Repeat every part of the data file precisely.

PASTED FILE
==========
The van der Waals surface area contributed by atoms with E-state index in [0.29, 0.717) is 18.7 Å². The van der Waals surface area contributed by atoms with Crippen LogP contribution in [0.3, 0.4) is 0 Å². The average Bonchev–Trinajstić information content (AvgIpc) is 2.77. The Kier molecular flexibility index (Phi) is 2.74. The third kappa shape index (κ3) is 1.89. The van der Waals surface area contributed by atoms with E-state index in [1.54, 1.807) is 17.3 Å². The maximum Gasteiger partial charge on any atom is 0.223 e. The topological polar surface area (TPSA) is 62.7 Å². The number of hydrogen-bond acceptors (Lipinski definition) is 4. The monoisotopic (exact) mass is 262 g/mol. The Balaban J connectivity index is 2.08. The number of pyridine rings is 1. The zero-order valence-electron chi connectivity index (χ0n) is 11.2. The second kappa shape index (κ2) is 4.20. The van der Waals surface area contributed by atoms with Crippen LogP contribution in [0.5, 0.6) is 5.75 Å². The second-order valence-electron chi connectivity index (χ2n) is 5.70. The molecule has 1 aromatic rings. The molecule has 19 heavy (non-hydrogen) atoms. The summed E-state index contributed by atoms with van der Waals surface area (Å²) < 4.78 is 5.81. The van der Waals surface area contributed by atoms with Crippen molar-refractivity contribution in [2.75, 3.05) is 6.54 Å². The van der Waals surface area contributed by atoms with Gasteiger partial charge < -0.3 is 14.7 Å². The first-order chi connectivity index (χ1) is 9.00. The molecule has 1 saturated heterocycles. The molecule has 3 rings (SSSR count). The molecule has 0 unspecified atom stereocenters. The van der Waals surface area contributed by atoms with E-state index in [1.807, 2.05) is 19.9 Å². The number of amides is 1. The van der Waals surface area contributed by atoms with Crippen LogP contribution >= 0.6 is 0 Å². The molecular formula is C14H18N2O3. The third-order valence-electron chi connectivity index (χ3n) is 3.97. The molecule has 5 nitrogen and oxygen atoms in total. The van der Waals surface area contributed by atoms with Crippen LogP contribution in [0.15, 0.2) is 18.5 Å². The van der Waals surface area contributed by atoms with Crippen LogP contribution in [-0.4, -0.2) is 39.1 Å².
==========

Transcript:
The van der Waals surface area contributed by atoms with E-state index in [0.29, 0.717) is 18.7 Å². The van der Waals surface area contributed by atoms with Crippen LogP contribution in [0.3, 0.4) is 0 Å². The average Bonchev–Trinajstić information content (AvgIpc) is 2.77. The Kier molecular flexibility index (Phi) is 2.74. The third kappa shape index (κ3) is 1.89. The van der Waals surface area contributed by atoms with E-state index in [1.54, 1.807) is 17.3 Å². The maximum Gasteiger partial charge on any atom is 0.223 e. The topological polar surface area (TPSA) is 62.7 Å². The number of hydrogen-bond acceptors (Lipinski definition) is 4. The monoisotopic (exact) mass is 262 g/mol. The Balaban J connectivity index is 2.08. The number of pyridine rings is 1. The zero-order valence-electron chi connectivity index (χ0n) is 11.2. The second kappa shape index (κ2) is 4.20. The van der Waals surface area contributed by atoms with Crippen LogP contribution in [0.5, 0.6) is 5.75 Å². The second-order valence-electron chi connectivity index (χ2n) is 5.70. The molecule has 1 aromatic rings. The molecule has 19 heavy (non-hydrogen) atoms. The summed E-state index contributed by atoms with van der Waals surface area (Å²) < 4.78 is 5.81. The van der Waals surface area contributed by atoms with Crippen molar-refractivity contribution in [2.75, 3.05) is 6.54 Å². The van der Waals surface area contributed by atoms with Gasteiger partial charge < -0.3 is 14.7 Å². The first-order chi connectivity index (χ1) is 9.00. The molecule has 1 saturated heterocycles. The molecule has 3 rings (SSSR count). The molecule has 0 unspecified atom stereocenters. The van der Waals surface area contributed by atoms with E-state index in [1.807, 2.05) is 19.9 Å². The number of amides is 1. The van der Waals surface area contributed by atoms with Crippen LogP contribution >= 0.6 is 0 Å². The molecular formula is C14H18N2O3. The third-order valence-electron chi connectivity index (χ3n) is 3.97. The molecule has 5 nitrogen and oxygen atoms in total. The van der Waals surface area contributed by atoms with Crippen LogP contribution in [0.15, 0.2) is 18.5 Å². The van der Waals surface area contributed by atoms with Crippen LogP contribution in [-0.4, -0.2) is 39.1 Å².